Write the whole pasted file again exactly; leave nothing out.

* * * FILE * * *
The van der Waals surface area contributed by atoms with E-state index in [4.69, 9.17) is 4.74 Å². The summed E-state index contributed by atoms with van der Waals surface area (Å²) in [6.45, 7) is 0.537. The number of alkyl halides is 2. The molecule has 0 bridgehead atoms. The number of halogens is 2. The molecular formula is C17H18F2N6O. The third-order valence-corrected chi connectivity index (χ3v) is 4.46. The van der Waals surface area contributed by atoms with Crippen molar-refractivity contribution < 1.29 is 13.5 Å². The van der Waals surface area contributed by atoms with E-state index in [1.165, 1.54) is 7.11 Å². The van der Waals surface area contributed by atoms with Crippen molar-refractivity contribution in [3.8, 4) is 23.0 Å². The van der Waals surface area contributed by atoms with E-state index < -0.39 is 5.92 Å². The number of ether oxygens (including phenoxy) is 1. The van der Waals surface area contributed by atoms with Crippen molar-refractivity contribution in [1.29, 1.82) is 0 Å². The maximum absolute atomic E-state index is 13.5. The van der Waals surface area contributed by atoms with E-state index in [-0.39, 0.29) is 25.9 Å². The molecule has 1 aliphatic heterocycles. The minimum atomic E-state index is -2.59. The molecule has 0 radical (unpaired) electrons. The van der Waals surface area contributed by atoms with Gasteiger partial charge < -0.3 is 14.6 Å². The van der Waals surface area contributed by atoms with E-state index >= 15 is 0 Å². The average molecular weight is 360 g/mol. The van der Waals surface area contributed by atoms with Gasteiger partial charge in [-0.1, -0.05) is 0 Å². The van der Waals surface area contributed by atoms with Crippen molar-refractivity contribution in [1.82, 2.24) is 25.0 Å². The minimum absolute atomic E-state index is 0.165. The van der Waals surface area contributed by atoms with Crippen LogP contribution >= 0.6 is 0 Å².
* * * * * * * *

The van der Waals surface area contributed by atoms with E-state index in [4.69, 9.17) is 4.74 Å². The summed E-state index contributed by atoms with van der Waals surface area (Å²) in [6.45, 7) is 0.537. The number of alkyl halides is 2. The molecule has 0 bridgehead atoms. The number of halogens is 2. The molecular formula is C17H18F2N6O. The third-order valence-corrected chi connectivity index (χ3v) is 4.46. The van der Waals surface area contributed by atoms with Crippen molar-refractivity contribution < 1.29 is 13.5 Å². The van der Waals surface area contributed by atoms with E-state index in [1.165, 1.54) is 7.11 Å². The van der Waals surface area contributed by atoms with Crippen molar-refractivity contribution in [3.8, 4) is 23.0 Å². The van der Waals surface area contributed by atoms with E-state index < -0.39 is 5.92 Å². The number of ether oxygens (including phenoxy) is 1. The van der Waals surface area contributed by atoms with Crippen molar-refractivity contribution in [1.29, 1.82) is 0 Å². The maximum absolute atomic E-state index is 13.5. The van der Waals surface area contributed by atoms with E-state index in [-0.39, 0.29) is 25.9 Å². The molecule has 1 aliphatic heterocycles. The minimum atomic E-state index is -2.59. The molecule has 0 radical (unpaired) electrons. The van der Waals surface area contributed by atoms with Gasteiger partial charge < -0.3 is 14.6 Å². The van der Waals surface area contributed by atoms with E-state index >= 15 is 0 Å². The average molecular weight is 360 g/mol. The van der Waals surface area contributed by atoms with Gasteiger partial charge in [-0.1, -0.05) is 0 Å². The van der Waals surface area contributed by atoms with Crippen molar-refractivity contribution in [1.82, 2.24) is 25.0 Å². The minimum absolute atomic E-state index is 0.165. The van der Waals surface area contributed by atoms with Crippen LogP contribution >= 0.6 is 0 Å².